Northern Ireland is uniquely placed to do this: the entire road network is under the control of a single highway authority - the Roads Service - which is responsible for every road, bridge and street light across the area. It is directly controlled by the Department for Regional Development, which means that decisions can be made at the national level over local streets.

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Chris Peck's picture

'Safety in numbers' - how it works at a micro level

As near on 1,000 riders on the Magnificat sportive passed by at the weekend, I witnessed a great demonstration of safety in numbers - on a micro-level. The presence of those cyclists had a profound effect on driver behaviour.
Riders on the Magnificat sportive negotiate a gravelly, blind bend

The idea of  ‘safety in numbers’ has been explored in several academic papers, including studies of various European countries, American cities and areas of Belgium. These uncovered a link suggesting that in areas of high cycle use the risk of cycling was lower.

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Chris Peck's picture

New Vision for Cycling: Doubling the Benefits

CTC's 'New Vision for Cycling' sets out the benefits which doubling cycling (and halving the risks of cycling) would have.
Over a third of Copenhageners cycle to work - can we achieve the same?

CTC has been promoting cycling at national and local level since 1878 and, after well over a century of campaigning and lobbying, we believe that cycling has never been more relevant than it is today.

Why cycle?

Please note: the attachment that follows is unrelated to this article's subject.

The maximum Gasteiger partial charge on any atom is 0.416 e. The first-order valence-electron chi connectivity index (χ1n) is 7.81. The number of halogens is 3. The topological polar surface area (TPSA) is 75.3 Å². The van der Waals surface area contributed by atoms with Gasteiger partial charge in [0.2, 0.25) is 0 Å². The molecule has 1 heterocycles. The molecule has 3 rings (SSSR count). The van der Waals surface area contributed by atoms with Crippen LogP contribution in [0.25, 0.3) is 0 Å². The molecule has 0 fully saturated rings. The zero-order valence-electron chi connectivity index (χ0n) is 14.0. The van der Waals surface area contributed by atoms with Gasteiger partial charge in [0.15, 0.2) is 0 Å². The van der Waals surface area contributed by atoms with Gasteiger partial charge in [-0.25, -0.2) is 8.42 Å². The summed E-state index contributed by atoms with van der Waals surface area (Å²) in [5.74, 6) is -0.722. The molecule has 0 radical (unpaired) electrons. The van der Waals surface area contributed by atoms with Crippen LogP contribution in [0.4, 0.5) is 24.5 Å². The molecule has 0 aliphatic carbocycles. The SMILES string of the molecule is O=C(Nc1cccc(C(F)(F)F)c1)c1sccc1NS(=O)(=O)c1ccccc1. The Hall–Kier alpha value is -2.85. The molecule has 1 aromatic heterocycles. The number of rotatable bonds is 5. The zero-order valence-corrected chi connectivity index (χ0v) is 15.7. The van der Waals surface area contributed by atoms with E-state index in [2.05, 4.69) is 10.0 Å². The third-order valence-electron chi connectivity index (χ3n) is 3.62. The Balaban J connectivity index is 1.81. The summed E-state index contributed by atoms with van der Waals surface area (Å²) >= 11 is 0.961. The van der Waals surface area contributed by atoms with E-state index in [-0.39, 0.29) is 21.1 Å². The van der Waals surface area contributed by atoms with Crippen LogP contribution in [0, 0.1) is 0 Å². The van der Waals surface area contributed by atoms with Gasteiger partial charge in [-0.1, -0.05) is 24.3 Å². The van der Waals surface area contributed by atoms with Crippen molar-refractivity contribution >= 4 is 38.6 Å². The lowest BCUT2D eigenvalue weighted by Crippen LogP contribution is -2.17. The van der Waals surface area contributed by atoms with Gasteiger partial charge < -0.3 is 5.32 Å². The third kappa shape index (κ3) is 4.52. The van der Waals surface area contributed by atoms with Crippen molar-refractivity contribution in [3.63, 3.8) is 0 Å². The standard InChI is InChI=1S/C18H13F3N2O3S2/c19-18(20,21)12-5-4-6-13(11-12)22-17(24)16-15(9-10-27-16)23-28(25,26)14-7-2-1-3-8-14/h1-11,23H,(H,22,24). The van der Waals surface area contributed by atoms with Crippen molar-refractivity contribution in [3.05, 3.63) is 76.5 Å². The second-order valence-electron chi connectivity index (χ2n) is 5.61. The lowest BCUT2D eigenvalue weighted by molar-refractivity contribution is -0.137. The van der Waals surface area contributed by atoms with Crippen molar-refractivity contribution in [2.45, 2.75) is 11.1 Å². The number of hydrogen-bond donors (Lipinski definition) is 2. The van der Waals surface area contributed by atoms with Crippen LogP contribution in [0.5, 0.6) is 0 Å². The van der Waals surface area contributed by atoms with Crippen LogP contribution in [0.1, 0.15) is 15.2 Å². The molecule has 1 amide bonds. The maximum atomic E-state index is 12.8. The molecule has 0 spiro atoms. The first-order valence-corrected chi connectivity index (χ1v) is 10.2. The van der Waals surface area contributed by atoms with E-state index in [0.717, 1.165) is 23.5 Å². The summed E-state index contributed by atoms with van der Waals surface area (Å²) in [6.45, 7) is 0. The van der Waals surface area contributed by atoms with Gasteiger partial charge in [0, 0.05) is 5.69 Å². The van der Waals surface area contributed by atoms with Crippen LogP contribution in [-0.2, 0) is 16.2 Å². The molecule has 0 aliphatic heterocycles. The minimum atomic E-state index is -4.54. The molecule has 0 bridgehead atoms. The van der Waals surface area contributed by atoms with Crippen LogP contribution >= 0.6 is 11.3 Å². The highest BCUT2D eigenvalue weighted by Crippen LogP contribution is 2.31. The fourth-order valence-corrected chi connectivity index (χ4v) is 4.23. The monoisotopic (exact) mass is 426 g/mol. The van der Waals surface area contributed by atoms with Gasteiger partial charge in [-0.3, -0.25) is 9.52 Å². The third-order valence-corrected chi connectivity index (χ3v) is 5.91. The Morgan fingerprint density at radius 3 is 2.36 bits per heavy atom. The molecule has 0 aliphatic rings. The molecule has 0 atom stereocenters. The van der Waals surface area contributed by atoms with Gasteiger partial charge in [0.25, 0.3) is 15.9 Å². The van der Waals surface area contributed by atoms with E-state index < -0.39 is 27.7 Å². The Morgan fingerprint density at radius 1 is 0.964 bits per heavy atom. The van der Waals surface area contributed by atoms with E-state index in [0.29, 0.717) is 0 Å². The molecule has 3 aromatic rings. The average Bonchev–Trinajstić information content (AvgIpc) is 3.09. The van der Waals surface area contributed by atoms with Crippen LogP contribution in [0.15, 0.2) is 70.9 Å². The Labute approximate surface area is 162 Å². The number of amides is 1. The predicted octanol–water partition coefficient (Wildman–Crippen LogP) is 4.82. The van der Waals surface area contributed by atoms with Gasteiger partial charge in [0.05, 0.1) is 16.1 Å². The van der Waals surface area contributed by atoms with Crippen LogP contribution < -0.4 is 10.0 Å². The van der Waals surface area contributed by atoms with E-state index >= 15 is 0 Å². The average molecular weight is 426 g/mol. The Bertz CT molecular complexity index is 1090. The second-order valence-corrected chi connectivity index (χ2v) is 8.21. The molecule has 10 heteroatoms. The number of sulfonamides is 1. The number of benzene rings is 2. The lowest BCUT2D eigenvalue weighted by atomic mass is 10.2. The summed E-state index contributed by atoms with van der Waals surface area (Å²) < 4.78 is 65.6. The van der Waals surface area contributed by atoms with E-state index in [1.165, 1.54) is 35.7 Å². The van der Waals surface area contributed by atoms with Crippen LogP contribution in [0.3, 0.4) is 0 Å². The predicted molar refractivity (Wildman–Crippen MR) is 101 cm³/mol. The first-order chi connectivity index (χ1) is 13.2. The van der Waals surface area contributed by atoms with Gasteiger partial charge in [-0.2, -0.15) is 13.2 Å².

Cycling is fun, fast, flexible, free (well, almost!) and it keeps you fit. You don’t have to pay for a gym and you can save time by getting from A to B while you’re exercising.

Chris Peck's picture

More cyclists = bad news, suggests silly press release

According to a new 'study' put together by a PR company, the fewer cyclists there are the more 'cycle friendly' a town is. This is exactly the thinking that has held back cycling for so long.
Apparently lots of cyclists means 'cycle unfriendly' according to new research

A press release for Virgin Money - which has been widely picked up by local news across the country - has attempted to determine the most 'cycle friendly towns' in Britain. They've tried to do this by collecting four types of data:

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Roger Geffen's picture

Boris is wildly wrong to claim that 2/3 serious and fatal cycling injuries are due to law-breaking

London Mayor Boris Johnson has said he thinks 62% of cyclists who are killed or seriously injured are breaking the law. Police data show he is wildy wrong.
Graph showing who the police think contributes to cycle fatalities

[UPDATE: Boris Johnson withdrew his original claim in a Mayoral response made on 19th September 2012. CTC welcomes his retraction].

Answering Mayoral Questions on 23rd May 2012, he said (after 2:31.40):

"I've seen a figure, I think, of 62%, which is the high proportion of cycling KSIs that are associated with some infraction by the cyclists themselves of the rules of the road."

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Roger Geffen's picture

The RAC says “Drivers need help” – and they’re right!

The RAC has just published a survey of motorists’ views, and it makes for interesting reading.
83% of drivers admit speeding regularly, yet 92% say they are law-abiding

Their 2012 report on motoring includes some pretty candid admissions from drivers: